World view – Thursday

Wednesday GMT


For posting on events, news, opinions and anything of interest from around the world.


  1. Gezza

     /  January 10, 2019

    HTS offensive could draw in Syria and Turkey
    As Hay’et Tahrir al-Sham captures towns in north Syria, residents fear group’s presence may lead to government assault.

    Fighters from Hay’et Tahrir al-Sham continue their expansion campaign from Idlib into surrounding areas

    Hashem locked the doors, drew the shutters, and hid in his house with his family. He feared being spotted by fighters from the former al-Qaeda-linked group, Hay’et Tahrir al-Sham (HTS). “They came in and started shooting everywhere,” said Hashem, a father of two in al-Atareb in Western Aleppo. “We are very, very afraid. They will kill us all.”

    HTS took over Hashem’s town on Sunday as it continued its expansion campaign from Idlib – which it already dominates – into surrounding areas held by Turkey-backed groups of the National Liberation Front (NLF).

    The group’s aim is to acquire more territory so it has a stronger hand to play as Russia and Turkey prepare a final political agreement over Syria’s last rebel-held enclave, which sprawls across Idlib, parts of Aleppo, and a sliver of neighbouring Hama provinces. Whatever settlement is reached will almost certainly demand the containment and elimination of the armed group.

    According to the Sochi agreement, signed by Russia, Turkey and Iran last September, Ankara is already supposed to have started reining in the group. Instead, undeterred, HTS is making inroads into strategic areas such as Atareb.

    The town is near Syria’s main northwest highways, M4 and M5, which connect major cities within Syria and the country itself to her neighbour Turkey. Whoever controls these highways is likely to have a say in any end-game.

    HTS has succeeded in becoming militarily the most powerful group in the enclave. However, it is opposed not only by all external forces with an interest in Syria but also by many ordinary residents. It has been accused of executing members of moderate rebel groups, kidnapping civilians to extort money, and shutting down educational institutes, among other crimes. Despite the lack of public support, HTS has managed to keep hold of large swathes of territory and exercised military superiority over the NLF, which has never been as coherent, organised – and fanatic – as HTS, as its component groups bicker over ideology and strategy.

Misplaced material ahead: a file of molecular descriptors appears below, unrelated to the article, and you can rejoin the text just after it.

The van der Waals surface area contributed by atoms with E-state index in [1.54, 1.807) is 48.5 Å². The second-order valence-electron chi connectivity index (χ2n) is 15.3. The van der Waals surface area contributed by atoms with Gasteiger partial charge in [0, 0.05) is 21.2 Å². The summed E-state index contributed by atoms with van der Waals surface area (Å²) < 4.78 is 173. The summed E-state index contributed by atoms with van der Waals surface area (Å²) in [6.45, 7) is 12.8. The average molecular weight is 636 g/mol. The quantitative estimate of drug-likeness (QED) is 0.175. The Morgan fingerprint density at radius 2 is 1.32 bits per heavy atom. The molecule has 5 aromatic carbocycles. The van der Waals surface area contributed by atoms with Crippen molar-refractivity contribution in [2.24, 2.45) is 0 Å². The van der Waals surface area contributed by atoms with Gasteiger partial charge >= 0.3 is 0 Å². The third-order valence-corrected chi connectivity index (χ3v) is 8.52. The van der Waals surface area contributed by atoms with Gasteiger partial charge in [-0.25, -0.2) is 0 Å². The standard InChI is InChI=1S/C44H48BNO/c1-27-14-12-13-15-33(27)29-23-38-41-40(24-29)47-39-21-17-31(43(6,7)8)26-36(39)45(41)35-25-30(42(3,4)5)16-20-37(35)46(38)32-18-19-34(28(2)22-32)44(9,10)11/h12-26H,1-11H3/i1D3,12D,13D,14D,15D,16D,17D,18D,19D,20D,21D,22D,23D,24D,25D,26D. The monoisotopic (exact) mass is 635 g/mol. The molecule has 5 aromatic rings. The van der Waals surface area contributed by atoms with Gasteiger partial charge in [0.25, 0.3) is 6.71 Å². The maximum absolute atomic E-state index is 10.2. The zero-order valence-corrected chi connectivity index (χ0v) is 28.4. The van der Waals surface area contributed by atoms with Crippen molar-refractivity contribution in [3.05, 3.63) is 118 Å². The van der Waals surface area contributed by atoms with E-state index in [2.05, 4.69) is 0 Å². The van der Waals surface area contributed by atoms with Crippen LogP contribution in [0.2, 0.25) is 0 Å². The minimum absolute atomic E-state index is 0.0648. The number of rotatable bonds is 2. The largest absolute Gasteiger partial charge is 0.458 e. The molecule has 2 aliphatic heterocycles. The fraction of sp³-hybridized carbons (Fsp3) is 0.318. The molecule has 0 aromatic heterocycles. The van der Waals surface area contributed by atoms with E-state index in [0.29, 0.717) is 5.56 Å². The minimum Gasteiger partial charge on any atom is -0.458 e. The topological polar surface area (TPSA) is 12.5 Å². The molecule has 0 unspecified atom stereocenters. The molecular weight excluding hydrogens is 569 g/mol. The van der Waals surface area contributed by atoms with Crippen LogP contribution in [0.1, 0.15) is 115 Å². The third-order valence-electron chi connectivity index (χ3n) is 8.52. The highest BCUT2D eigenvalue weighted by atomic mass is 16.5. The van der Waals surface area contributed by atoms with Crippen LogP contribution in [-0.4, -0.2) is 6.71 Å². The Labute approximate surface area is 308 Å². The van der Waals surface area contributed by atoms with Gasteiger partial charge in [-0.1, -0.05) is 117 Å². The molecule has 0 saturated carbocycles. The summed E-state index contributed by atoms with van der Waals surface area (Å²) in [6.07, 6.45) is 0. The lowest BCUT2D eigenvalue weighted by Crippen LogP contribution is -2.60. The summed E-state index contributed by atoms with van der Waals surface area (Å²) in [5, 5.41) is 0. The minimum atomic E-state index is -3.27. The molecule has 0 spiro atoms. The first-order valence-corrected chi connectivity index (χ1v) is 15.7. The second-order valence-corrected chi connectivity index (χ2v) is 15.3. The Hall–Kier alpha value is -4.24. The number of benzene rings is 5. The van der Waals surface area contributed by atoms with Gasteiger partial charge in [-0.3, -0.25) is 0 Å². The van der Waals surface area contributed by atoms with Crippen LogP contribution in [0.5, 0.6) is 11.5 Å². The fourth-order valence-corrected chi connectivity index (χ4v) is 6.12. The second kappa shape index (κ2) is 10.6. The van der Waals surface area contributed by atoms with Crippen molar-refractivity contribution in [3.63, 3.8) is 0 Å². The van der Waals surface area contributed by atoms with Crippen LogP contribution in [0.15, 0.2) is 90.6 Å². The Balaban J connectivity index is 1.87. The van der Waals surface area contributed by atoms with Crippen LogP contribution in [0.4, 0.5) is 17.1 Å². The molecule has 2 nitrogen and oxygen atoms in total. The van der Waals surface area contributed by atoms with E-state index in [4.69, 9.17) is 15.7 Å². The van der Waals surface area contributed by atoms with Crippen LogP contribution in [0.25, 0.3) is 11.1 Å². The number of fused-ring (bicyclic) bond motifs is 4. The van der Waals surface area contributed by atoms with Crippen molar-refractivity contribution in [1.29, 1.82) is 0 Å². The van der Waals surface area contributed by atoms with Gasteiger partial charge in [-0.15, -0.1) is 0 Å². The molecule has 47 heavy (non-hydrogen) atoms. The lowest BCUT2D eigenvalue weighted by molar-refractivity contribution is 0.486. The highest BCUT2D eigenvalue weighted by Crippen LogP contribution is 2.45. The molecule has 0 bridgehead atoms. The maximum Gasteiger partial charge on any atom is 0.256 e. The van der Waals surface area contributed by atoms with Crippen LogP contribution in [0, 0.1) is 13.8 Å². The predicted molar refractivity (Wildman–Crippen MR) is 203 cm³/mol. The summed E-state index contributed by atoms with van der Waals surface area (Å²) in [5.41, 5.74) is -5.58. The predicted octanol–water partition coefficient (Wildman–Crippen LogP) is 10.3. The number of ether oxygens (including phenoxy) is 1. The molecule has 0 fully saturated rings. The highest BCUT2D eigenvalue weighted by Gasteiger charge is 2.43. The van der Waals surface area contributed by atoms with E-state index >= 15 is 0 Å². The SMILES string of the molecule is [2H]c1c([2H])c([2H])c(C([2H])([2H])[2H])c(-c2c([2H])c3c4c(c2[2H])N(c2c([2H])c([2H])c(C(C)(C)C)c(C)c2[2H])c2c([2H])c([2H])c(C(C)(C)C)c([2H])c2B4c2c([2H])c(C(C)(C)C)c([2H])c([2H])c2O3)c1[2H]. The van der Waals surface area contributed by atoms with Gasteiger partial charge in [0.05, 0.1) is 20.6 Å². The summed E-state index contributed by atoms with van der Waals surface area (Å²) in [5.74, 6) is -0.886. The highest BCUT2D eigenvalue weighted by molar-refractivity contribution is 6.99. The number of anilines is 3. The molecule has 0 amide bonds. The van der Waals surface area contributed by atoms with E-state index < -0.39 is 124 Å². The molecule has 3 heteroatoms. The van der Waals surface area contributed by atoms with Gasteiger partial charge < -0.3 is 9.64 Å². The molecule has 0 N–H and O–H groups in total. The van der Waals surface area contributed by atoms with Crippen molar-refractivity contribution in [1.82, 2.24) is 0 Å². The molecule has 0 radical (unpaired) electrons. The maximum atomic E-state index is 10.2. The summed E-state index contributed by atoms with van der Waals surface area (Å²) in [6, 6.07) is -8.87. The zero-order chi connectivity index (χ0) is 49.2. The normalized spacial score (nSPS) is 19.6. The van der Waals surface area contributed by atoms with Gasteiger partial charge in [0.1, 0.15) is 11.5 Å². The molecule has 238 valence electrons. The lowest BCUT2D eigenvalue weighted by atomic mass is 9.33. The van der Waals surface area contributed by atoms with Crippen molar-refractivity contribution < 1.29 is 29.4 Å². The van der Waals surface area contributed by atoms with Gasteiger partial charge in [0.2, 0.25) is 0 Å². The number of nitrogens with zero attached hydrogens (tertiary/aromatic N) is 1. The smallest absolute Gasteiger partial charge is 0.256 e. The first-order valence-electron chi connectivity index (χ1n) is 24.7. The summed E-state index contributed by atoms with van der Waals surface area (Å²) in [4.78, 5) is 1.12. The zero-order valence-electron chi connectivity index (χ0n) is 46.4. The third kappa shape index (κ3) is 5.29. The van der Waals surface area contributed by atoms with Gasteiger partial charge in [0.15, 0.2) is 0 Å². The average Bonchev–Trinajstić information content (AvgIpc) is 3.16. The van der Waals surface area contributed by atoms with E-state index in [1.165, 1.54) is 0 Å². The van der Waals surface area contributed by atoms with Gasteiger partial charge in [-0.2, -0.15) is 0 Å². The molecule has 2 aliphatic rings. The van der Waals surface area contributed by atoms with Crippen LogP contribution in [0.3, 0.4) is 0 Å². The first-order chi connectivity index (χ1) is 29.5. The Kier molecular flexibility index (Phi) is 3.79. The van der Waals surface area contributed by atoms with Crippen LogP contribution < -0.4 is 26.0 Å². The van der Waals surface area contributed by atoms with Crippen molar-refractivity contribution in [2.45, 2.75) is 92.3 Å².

Hashem is worried about HTS’s ruthlessness as well as about the excuse their presence offers the Syrian government and the Russians to launch what many residents have long believed to be an impending attack. The Assad government would not stand by as HTS expanded and would act to eliminate it. But bombing HTS’s fighters would also kill innocent civilians. “Now Russia and the regime can attack us because we are terrorists – but we are not terrorists,” he said. He added, those who did not die in the offensive would be labelled traitors by the government and “either be killed or jailed”, he said.

    “The Syrian authorities have argued that Turkey has not kept its side of the Idlib agreement,” he said. “Turkey had been promising both Russia and the West that its proxies could take care of HTS, but they cannot. Turkey will have to negotiate directly with HTS or face the growing possibility of a Syrian invasion of Idlib province.”

    HTS timed its rampage well. In December, Turkey repeatedly planned and then called off an attack in Syria’s northeast against the YPG, the Kurdish armed group it regards as a mortal enemy. It has been left twisting and turning in response to a changing American policy towards the Syrian Kurdish fighters, who are tied to the PKK, the Turkey-based guerrilla organisation.

    US President Donald Trump has promised to withdraw support as he seeks to withdraw American troops, but other US officials have given conflicting signals.

    Turkish President Recep Tayyip Erdogan may be more focused on his “Kurdish problem” than the intractable problem of dealing with HTS. Some analysts go so far as to suggest he did not want the NLF, whose brigades he is using to confront the Kurds, to lose men and concentration fighting HTS. Others speculate Turkey and Russia may have reached an understanding that territories taken by HTS can be attacked and occupied by the Syrian army, in return for Russia allowing Turkey to do what it wants against the Kurds.

    Jesus. What a feckin mess. How the hell did the West get involved in all this crap in the Middle East? Was it the yanks? Why don’t we Western countries just all get out of the place and let them or someone else sort it all out because we sure haven’t. All we’ve done is flood Europe and other countries with Muslim refugees who belong in Muslim countries, turn Europe and the US into police states forever on the hunt for terrorists and plots, and created paranoia and invasive examinations at airports around the world.

  2. Missy

     /  January 10, 2019

    More drama in the House of Commons today after PM Questions….


  3. That will probably surprise few people.

  4. Joe Bloggs

     /  January 10, 2019

    trump’s May 21, 2004, speech to graduates at Wagner College on New York’s Staten Island:

    “Don’t give up. Don’t allow it to happen. If there’s a concrete wall in front of you, go through it, go over it, go around it, but get to the other side of that wall.”

  5. PDB

     /  January 10, 2019